Read This Right Now!

10410939_10203578780099885_8715010658202880461_nTo all you current and wannabe bloggers, I came across some interesting statistics the other day, courtesy of Statistic Brain http://www.statisticbrain.com/attention-span-statistics .

As far as us lovers of blab go:

The average attention span in 2013 was 8 seconds.

The average attention span in 2000 was 12 seconds.

The average attention span of a gold fish is 9 seconds.

I just imagine the statistics for 2015 are even more mind blowing. What does that hold for us chatterboxes? Are we full of hot  air? Do we think we are Shakespeare when we are merely Rocky?

I tried to think of things you can do in 8 seconds.  You can:

Glance over one’s resume

Count to 8

Delete your Facebook account

Deseed a pomegranate with a spoon

Speed dial Japan

Make a bologna sandwich

So what the article was saying is — keep your message tight, short, to the point.

Right — and Abraham Lincoln wasn’t really our president, either.

I looked back at my blogs. I’ve been chatting away since 2011. I must say I have cut back on my rhetoric. Back then, Dinner with the Queen (6/22/11) was 1015 words. Chocolate and the Tuscan Sun (4/23/11) was 1016 words. My last few blogs have been more reasonable. Incredible Edibles (686).  Evidence was 452 words. BFFs was 564 words. Shhhh Kitty Kitty Kitty was 686 (am I pushing it here?). I am trying to heed the warning that these days it’s really easy to bore people. To numb people. I have them flip past your book/page/article and move onto the next. And the next.

Some articles I’ve read say you should be able to tell your story in two sentences. Anything else is wasted work. (Of course, that particular article was over 1,000 words long). I know we are all used to Yahoo headlines. After all, that’s how many of us get our news these days.

But how do you know if you’re missing anything of substance? How do you know if you’ll enjoy what you read if the story is only 20 words? How do you know what the person(s) is feeling or thinking or doing in less than two sentences? I think eating only one piece of chocolate is easier.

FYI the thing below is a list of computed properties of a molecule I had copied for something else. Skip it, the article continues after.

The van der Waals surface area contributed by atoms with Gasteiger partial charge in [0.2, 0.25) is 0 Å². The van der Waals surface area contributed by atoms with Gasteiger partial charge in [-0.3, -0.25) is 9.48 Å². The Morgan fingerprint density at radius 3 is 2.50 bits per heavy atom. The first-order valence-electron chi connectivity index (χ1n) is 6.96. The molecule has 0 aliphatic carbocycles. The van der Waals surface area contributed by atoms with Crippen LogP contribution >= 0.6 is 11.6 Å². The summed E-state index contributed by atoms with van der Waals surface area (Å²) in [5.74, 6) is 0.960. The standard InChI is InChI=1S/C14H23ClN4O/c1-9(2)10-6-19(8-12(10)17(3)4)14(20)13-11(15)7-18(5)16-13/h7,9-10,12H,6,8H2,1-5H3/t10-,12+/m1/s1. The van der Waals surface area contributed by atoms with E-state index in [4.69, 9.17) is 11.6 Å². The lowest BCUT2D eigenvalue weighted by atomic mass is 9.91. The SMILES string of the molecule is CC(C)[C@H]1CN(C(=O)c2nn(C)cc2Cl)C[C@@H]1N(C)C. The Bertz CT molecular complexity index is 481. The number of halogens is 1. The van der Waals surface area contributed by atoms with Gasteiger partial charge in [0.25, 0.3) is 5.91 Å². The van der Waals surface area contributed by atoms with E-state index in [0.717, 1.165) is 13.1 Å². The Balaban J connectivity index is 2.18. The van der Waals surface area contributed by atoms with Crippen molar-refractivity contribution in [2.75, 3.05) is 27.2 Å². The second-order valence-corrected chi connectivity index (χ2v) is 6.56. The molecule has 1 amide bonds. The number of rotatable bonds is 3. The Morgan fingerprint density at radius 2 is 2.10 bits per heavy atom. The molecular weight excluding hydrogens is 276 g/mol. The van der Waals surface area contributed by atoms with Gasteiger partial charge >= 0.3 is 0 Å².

I could shorten my blogs to a couple of sentences:

Evidence: My cat steals things from my purse and leaves them on the dog’s pillow. She is naughty.

Incredible Edibles: Going to a Creative Leftovers School would be fun. You could learn what to do with leftovers.

They just don’t have the same panasche as the thought process of the sneaky fat cat or the  truth behind impulse buying and portion control, do they?

I suppose that’s what Facebook and Twitter are for. Short, sweet spots of information. Glance and forget. Or glance and send to yourself so you don’t forget it. I have about 15 recipes on FB that I’ve sent myself so I wouldn’t lose them in the plethora of information spinning past me every day. Don’t ask me if I’ve ever gone back to look at them, though.

I think writing, like anything else, is done half way in the middle. Sometimes it takes paragraphs to describe scenery or someone’s evil thoughts. Other times, a few words will do. You will “get it” no matter which you choose. Just be careful the tone in which you convey your message.

You may be describing a decadent desert and someone will mistake it for porn. Worse yet, you may be describing porn and someone will think you’re talking about strawberry shortcake.

 

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9 thoughts on “Read This Right Now!

  1. I have found I can write 600 words on just about anything. So keeping my blog right about there really takes the pressure off. And I do find that going over 1,000 words doesn’t work as well on my blog – I think people come to a blog circa quick read. My novel was a different story – I really loved telling a complete full story, and I’m not sorry it took 380 pages.

    Liked by 1 person

  2. I pledged a couple years ago to keep my blog posts between 300 and 700 words, and for the most part I’ve stuck to it. Even over 500 words makes me leery. People are busy. They have lots to read. I guess if eight seconds is all they’ve got, I’ll take it. Amazing, isn’t it how short our attention spans have become with the advent of have-it-right-now technology?

    Liked by 1 person

    1. That just leaves us more time to read things like BOOKS. I admit I make time for good writing…I like to read before I go to sleep. So perhaps it just depends on what you write..and when you read!

      Like

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